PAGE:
Chapter 8 of The Story of Hastings-Raydist
HICO Is Born, 1944-1946
Laying a Foundation, 1947-1950
Deceptive Prosperity, 1951-1953
Shifting Gears, 1954-1955
Everything Goes Right, 1956-1967
A Teledyne Company, 1968-
hen Charles Hastings was chosen as one of the Ten Outstanding Young Men of 1949, another man chosen for the award that year was Congressman Gerald Ford from Michigan. Ford later became President of the United States. As President, Ford invited Charles Hastings and the eight other men who had received the award that year to join him for lunch at the White House on May 5, 1976.
This was the first time the group had met since the ceremonies in Peoria twenty-six years earlier. Hastings enjoyed seeing these men again and discussing with them the events of the intervening years.
That lunch was a happy interlude in what was otherwise a very difficult period for him. Mary Hastings had suffered a stroke the week before, and was in serious condition at the Johns Hopkins Hospital in Baltimore. She died June 15.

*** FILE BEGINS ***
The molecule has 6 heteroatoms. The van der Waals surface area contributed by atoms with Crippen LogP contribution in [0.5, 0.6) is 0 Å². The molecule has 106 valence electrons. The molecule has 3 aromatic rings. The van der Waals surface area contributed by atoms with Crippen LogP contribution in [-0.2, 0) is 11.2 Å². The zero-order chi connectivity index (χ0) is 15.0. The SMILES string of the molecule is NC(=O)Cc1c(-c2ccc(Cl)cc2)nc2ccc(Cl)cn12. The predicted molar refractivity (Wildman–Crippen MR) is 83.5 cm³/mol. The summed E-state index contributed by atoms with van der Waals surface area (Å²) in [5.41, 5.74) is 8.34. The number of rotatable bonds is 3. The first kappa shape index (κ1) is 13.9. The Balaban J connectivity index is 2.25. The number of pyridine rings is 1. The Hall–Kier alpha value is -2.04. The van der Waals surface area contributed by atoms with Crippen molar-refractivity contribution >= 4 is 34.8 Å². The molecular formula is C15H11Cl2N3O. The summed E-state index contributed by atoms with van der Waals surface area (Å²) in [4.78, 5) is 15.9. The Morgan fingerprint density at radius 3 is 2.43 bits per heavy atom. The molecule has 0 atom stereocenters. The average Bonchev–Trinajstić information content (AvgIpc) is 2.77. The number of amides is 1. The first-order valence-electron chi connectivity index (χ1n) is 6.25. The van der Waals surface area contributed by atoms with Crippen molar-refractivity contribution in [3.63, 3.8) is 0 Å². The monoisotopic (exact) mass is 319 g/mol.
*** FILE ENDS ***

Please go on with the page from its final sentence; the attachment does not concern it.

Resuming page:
Her death was a tragic blow, both to him and to the company. For over thirty years her talents had been invaluable in making the company a success. She was thorough, dedicated, tactful, and decisive. In countless areas, her abilities were the perfect counterpart of those of her husband. He could have an excellent idea for a project, but only she could organize it such that every detail went smoothly. He could suggest an important new company policy, but only she could think through all the ramifications and suggest a way to implement it without disrupting other important policies. He could know what he wanted to say in a letter, but she was needed to edit the letter so that it achieved its purpose. He relished the opportunity to be both President and Chief Engineer; she shouldered enough of the executive responsibilities that he had time to be both.
I n October 1976 a reunion was held in Asheville, North Carolina, for everyone who had ever worked for the NACA—from its beginnings in 1917 until it became part of NASA in 1958. Charles Hastings, Jim Benson, and Arthur Samet were there. So were Andy Hacskaylo and several other men who had worked at the Hastings Instrument Company in its early days.
On October 10, while riding to the airport following the reunion, Charles Hastings suffered a cerebral hemorrhage. He died a few hours later in an Asheville hospital. A brilliant career was over.